In addition, the American consumer is on a home-sprucing spree. More than 76% of homeowners in the United States have carried out at least one home improvement project since the start of the pandemic, according to a survey by Seattle-based home improvement website Porch. Additionally, 78% said they plan to undertake at least one home improvement project in the next 12 months. Finally, 61% of homeowners said that gardening or patio work was part of the project. Food retailers should be looking to leverage the opportunities in shoppers shifting much of their spend to home projects and home-based activities.
5.Permanently Enhanced Sanitation
Early on, most grocery retailers moved quickly to implement enhanced sanitation protocols to keep employees and shoppers safe. Nell Alverson, director of channel marketing at Greenville, S.C.-based technology solutions firm ScanSource, says that grocers should be looking at self-checkout, and if they already have it, they need to increase the number of stations.
“It’s important to accommodate the store layout to allow for the use of self-checkout and self-service kiosks, especially in areas like the deli and bakery where consumers now expect a much more contactless, self-service experience,” Alverson notes. “This is an expectation we will see for quite some time — if not permanently — and retailers and grocers alike need to adapt to stay competitive.”
Designing the grocery store of the future might also entail social-distancing best practices such as wider aisles, wider shelves and physical barriers, as well as hand-washing stations, heavy-duty air filtration and other measures.
Finally, the use of mobile entry or payment devices — Amazon One’s palm recognition innovation is one example — to decrease touchpoints or face time with employees is the future, so retailers should plan ahead now.
6.The New Workforce
A year since the beginning of the pandemic, one of the biggest challenges retailers face is anticipating the employment and staffing needs of an omnichannel business model, according to Will Eadie, chief revenue officer at Montreal-based WorkJam, a digital workplace platform.
“Organizations must create a direct line of communication from the head office to front-line workers if they want to react quickly to change,” Eadie says. “Continual communication, on-demand resources and real-time mobile training are no longer nice-to-haves; they are fundamental to protecting margins.”
Fortunately, technology has caught up to the demands of the workplace, according to Eadie.
“Digital workplace technology enables organizations to communicate with their workforce in an instant — targeting employees by role, geo-location and a number of other identifiers,” he notes. “If we’ve learned anything, it’s that businesses must know how to prepare for black-swan events of the future. They must build a foundation to mitigate the critical impact on the business by keeping close tabs on operations, communication, staffing and compliance.”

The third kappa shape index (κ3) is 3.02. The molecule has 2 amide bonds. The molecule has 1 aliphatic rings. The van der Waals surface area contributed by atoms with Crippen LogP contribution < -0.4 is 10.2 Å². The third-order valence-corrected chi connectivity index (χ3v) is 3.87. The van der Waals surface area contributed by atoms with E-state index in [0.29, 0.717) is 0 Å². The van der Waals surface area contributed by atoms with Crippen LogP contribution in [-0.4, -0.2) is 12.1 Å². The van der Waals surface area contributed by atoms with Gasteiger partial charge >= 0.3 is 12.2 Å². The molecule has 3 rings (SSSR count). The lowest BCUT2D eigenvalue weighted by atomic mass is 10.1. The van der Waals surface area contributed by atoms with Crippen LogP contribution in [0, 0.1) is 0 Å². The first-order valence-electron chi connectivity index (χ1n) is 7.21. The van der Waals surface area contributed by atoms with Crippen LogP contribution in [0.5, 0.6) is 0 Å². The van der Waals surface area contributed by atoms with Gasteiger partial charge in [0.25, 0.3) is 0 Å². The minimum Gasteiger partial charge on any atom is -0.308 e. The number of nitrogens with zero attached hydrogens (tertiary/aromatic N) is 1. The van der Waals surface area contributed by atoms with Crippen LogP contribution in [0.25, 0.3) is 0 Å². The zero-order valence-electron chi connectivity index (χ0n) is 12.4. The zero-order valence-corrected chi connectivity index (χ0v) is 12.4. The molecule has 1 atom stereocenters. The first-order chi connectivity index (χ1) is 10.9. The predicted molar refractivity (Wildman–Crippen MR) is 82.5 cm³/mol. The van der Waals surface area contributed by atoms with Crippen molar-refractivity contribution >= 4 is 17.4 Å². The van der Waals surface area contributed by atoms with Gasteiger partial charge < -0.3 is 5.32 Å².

In five to 10 years, retailers may see the need to train staff on augmented-reality/virtual-reality shopping experiences and automated curbside pickup. Other workforce challenges may include refocusing the workforce on complementary tasks to automation, having the accurate driver capacity for delivery and training employees on customer service in a virtual environment.
As a result, retailers should turn to new technologies to quickly and efficiently train new and existing front-line associates to deliver exceptional customer experiences under these new business models, Eadie advises.
7.Grocery Infrastructure of Tomorrow
Before COVID, when consumers picked which food retailer to shop, that choice used to be centered on work hubs and transit routes, but the pandemic has pushed grocery spend out of busy city centers to residential areas, according to NielsenIQ data.
“This seemingly small shift has tilted the retail landscape,” Rawlinon asserts. “Today, some of the world’s highest-revenue grocery store chains are experiencing significant changes in demand across their network.”
This means that retailers need to consider taking permanent action to prioritize or rebuild retail infrastructure in areas that will matter most to the remote-working consumer of tomorrow.
In addition, American consumers aren’t just prioritizing new neighborhoods when they shop, Rawlinson points out.
“Store-level sales trends indicate that consumers may be prioritizing their local food stores to fulfill a wider assortment of needs,” he says. “Across U.S. cities analyzed, we see food channel sales driving growth to local stores. In postal neighborhoods that are experiencing overall sale declines, consumers have relied less exclusively on grocery stores to meet their shopping needs.”
It’s clear that many of these “temporary” shifts in food retailing are here for the long haul. As the second year of the COVID-19 era continues to challenge grocery retailers, the companies that put innovation and customer service first will achieve long-term growth and success in a post-pandemic world.